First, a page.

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Jacob Fromer is NK News's Washington DC correspondent. He previously worked in the U.S. Senate.
North Korea’s embassy in Germany now holds primary responsibility for the country’s relations with the European Union, NK News learned from multiple sources this week, a marked shift that could impact the DPRK’s often-fraught ties with the bloc.
Pyongyang does not have an ambassador based at EU headquarters in Brussels, and relations between the DPRK and European Union had long been managed out of the country’s embassy in London.
Diplomats in the UK were tasked with the day-to-day running of North Korea-EU diplomacy and received their accreditation from Brussels.
But Britain’s exit from the EU on 31 January has meant that that responsibility has now shifted to the DPRK embassy in Berlin, according to multiple sources, headed by ambassador Pak Nam Yong since 2017.
One source told NK News that the move came at the “last minute,” and that while the German authorities had been reluctant at first, they were left with “little choice.”
Another said the move could be a sign of North Korea’s desire to become more closely connected to the EU by running relations with the bloc from the most “powerful member state.”
“It is a clear signal that North Korea takes the EU seriously and wants to establish diplomatic relations,” Ramon Pacheco Pardo, the KF-VUB Korea Chair at the Institute for European Studies, told NK News.
“But I don’t think that the EU will shift its stance towards North Korea in the short term, unless Pyongyang signs a deal with the United States.”
News that Berlin will now serve as North Korea’s primary channel for relations with the EU also comes amid a broader reshuffle in the DPRK’s Ministry of Foreign Affairs (MFA) and among the country’s diplomatic representation in Europe.
In a series of statements on Saturday, the MFA announced that the country had recently confirmed the appointments of eight new ambassadors, with four of those postings being in Europe.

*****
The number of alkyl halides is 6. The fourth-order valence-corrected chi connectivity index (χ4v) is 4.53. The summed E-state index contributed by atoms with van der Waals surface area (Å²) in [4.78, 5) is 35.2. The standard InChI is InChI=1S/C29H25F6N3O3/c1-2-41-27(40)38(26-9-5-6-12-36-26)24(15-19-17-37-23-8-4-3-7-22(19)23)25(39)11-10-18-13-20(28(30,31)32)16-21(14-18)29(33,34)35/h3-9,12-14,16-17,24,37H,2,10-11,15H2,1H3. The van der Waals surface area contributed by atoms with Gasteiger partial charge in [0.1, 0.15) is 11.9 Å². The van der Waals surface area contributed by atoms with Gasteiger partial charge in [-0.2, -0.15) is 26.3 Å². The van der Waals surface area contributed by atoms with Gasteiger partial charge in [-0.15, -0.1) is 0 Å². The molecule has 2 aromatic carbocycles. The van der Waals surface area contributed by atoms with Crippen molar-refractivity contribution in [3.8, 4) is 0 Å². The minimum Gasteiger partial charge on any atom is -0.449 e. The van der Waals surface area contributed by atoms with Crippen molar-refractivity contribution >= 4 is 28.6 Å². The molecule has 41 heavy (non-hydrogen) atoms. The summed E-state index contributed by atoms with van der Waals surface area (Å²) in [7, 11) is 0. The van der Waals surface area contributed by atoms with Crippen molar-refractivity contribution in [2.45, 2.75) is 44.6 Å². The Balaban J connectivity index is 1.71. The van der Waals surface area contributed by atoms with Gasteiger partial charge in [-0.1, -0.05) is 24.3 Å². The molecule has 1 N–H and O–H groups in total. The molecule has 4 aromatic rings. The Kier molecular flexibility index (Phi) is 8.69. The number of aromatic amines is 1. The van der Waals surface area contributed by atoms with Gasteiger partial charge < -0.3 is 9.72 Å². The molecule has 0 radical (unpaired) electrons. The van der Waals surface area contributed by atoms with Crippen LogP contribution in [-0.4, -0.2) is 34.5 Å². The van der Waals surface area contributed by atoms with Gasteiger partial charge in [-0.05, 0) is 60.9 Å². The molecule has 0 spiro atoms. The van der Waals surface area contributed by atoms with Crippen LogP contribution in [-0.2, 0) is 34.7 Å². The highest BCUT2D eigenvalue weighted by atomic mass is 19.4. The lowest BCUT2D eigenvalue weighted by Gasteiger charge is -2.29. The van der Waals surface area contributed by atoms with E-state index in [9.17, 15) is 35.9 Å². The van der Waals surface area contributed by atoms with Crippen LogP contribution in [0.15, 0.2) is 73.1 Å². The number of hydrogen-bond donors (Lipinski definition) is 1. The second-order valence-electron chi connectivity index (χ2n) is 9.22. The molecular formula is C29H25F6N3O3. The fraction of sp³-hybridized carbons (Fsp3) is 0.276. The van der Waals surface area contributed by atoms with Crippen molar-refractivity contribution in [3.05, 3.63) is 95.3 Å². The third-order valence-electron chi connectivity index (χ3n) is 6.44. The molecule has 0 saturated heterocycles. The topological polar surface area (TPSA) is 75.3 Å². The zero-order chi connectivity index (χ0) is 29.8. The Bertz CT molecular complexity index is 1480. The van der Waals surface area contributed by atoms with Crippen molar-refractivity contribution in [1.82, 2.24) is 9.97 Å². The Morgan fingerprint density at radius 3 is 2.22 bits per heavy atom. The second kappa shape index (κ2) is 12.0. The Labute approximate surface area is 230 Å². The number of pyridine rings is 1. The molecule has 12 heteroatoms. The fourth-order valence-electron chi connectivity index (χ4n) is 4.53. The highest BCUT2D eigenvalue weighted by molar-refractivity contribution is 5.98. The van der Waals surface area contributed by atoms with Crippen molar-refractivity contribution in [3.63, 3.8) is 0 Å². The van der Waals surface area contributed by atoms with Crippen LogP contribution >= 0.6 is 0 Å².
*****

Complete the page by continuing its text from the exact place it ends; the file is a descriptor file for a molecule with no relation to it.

Among the diplomats receiving a new position is Choe Il, who has served as North Korean ambassador to the UK since November 2016. It’s unclear who will serve as his replacement.
Another notable appointee is Choe Kang Il, a longtime official with the North Korean foreign ministry’s North America Department, who will now serve as the DPRK’s ambassador in Austria, a critical posting which will also see him oversee the DPRK’s relations with several UN agencies.
As the Trump administration has held back on much of its public criticism of North Korea in recent months, and China and Russia have proposed lifting sanctions targeting the DPRK, European countries have in many cases shown a rare willingness to openly condemn what they say are Pyongyang’s rights abuses and geopolitical misbehavior.
EU members have criticized the DPRK’s missile launches, tried to bring attention at the UN to Pyongyang’s human rights abuses, and generally insisted that sanctions against the country must remain in place until it takes steps towards denuclearization.
Germany currently presides over the UN Security Council’s 1718 Committee, which oversees sanctions enforcement against the DPRK. The committee is set to release a report in the coming weeks outlining the North’s sanctions violations over the last year.
Berlin will also hold the EU presidency from July to December 2020.
And in January, a German court ruled that a hostel in Berlin located on the same property as the DPRK embassy had to close down because it was violating EU sanctions against North Korea.
OPPORTUNITY FOR A SHIFT IN STANCE?
According to Tereza Novotná, a Marie Sklodowska-Curie Fellow at Free University Berlin and an expert on DPRK-EU relations, the change from London to Berlin could ultimately help North Korea formalize its relationship with the European bloc.
“With Brexit, the EU is losing one channel of communication in Pyongyang so there are just six member states present,” she told NK News.
But the move, she said, “could have been a good chance to engage with North Koreans and discuss their move to Brussels versus opening an EU delegation (or a liaison office) in Pyongyang.”
All of that would still have to depend on geopolitics, however, according to the Institute for European Studies’ Ramon Pacheco Pardo.
“The policy of the EU towards North Korea is unlikely to change unless the United States and North Korea reach a deal,” he said.
“This has been the reality for the last couple of years at least,” he continued. “Having said that, eventually Germany could soften its stance towards North Korea if North Korean diplomats are proactive and skilled enough in Berlin.”
“This wouldn’t mean a significant change absent the U.S.-North Korea agreement, but perhaps a softening of Germany’s position on issues such as issuing visas for North Koreans unconnected to its nuclear program or rethinking the idea of preventing the EU-North Korea dialogue from resuming.”
Edited by James Fretwell